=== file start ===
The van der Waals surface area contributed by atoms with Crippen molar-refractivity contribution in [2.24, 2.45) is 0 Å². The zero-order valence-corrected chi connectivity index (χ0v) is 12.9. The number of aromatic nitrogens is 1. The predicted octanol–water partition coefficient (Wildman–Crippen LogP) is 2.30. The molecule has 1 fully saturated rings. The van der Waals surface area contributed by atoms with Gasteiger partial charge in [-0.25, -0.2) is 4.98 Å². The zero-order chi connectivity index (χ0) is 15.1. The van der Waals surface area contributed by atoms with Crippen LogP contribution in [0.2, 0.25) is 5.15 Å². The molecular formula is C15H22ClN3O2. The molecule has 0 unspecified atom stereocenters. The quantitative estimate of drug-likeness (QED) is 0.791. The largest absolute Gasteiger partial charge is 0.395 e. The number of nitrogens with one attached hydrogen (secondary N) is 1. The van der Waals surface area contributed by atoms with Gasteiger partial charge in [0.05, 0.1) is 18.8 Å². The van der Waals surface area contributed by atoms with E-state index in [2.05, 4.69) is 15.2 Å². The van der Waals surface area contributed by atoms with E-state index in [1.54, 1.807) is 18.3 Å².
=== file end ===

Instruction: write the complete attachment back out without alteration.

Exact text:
The van der Waals surface area contributed by atoms with Crippen molar-refractivity contribution in [2.24, 2.45) is 0 Å². The zero-order valence-corrected chi connectivity index (χ0v) is 12.9. The number of aromatic nitrogens is 1. The predicted octanol–water partition coefficient (Wildman–Crippen LogP) is 2.30. The molecule has 1 fully saturated rings. The van der Waals surface area contributed by atoms with Gasteiger partial charge in [-0.25, -0.2) is 4.98 Å². The zero-order chi connectivity index (χ0) is 15.1. The van der Waals surface area contributed by atoms with Crippen LogP contribution in [0.2, 0.25) is 5.15 Å². The molecular formula is C15H22ClN3O2. The molecule has 0 unspecified atom stereocenters. The quantitative estimate of drug-likeness (QED) is 0.791. The largest absolute Gasteiger partial charge is 0.395 e. The number of nitrogens with one attached hydrogen (secondary N) is 1. The van der Waals surface area contributed by atoms with Gasteiger partial charge in [0.05, 0.1) is 18.8 Å². The van der Waals surface area contributed by atoms with E-state index in [2.05, 4.69) is 15.2 Å². The van der Waals surface area contributed by atoms with E-state index in [1.54, 1.807) is 18.3 Å².